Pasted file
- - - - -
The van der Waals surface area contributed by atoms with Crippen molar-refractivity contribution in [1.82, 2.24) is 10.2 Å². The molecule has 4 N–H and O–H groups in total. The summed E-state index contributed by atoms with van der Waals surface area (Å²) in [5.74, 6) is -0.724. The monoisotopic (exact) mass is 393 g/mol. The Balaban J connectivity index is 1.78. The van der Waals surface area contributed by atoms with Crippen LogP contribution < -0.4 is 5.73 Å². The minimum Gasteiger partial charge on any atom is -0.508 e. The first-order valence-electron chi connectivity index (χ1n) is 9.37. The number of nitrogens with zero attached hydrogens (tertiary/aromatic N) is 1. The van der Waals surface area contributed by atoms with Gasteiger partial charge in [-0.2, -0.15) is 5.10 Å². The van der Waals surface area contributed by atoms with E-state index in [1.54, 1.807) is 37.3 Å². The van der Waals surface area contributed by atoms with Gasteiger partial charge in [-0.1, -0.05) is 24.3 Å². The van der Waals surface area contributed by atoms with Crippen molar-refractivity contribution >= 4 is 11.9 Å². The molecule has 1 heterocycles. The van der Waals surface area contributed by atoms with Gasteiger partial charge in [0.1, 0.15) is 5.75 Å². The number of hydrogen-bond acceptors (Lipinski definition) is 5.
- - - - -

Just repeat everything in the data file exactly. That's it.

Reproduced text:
The van der Waals surface area contributed by atoms with Crippen molar-refractivity contribution in [1.82, 2.24) is 10.2 Å². The molecule has 4 N–H and O–H groups in total. The summed E-state index contributed by atoms with van der Waals surface area (Å²) in [5.74, 6) is -0.724. The monoisotopic (exact) mass is 393 g/mol. The Balaban J connectivity index is 1.78. The van der Waals surface area contributed by atoms with Crippen LogP contribution < -0.4 is 5.73 Å². The minimum Gasteiger partial charge on any atom is -0.508 e. The first-order valence-electron chi connectivity index (χ1n) is 9.37. The number of nitrogens with zero attached hydrogens (tertiary/aromatic N) is 1. The van der Waals surface area contributed by atoms with Gasteiger partial charge in [-0.2, -0.15) is 5.10 Å². The van der Waals surface area contributed by atoms with E-state index in [1.54, 1.807) is 37.3 Å². The van der Waals surface area contributed by atoms with Gasteiger partial charge in [-0.1, -0.05) is 24.3 Å². The van der Waals surface area contributed by atoms with Crippen molar-refractivity contribution >= 4 is 11.9 Å². The molecule has 1 heterocycles. The van der Waals surface area contributed by atoms with Gasteiger partial charge in [0.1, 0.15) is 5.75 Å². The number of hydrogen-bond acceptors (Lipinski definition) is 5.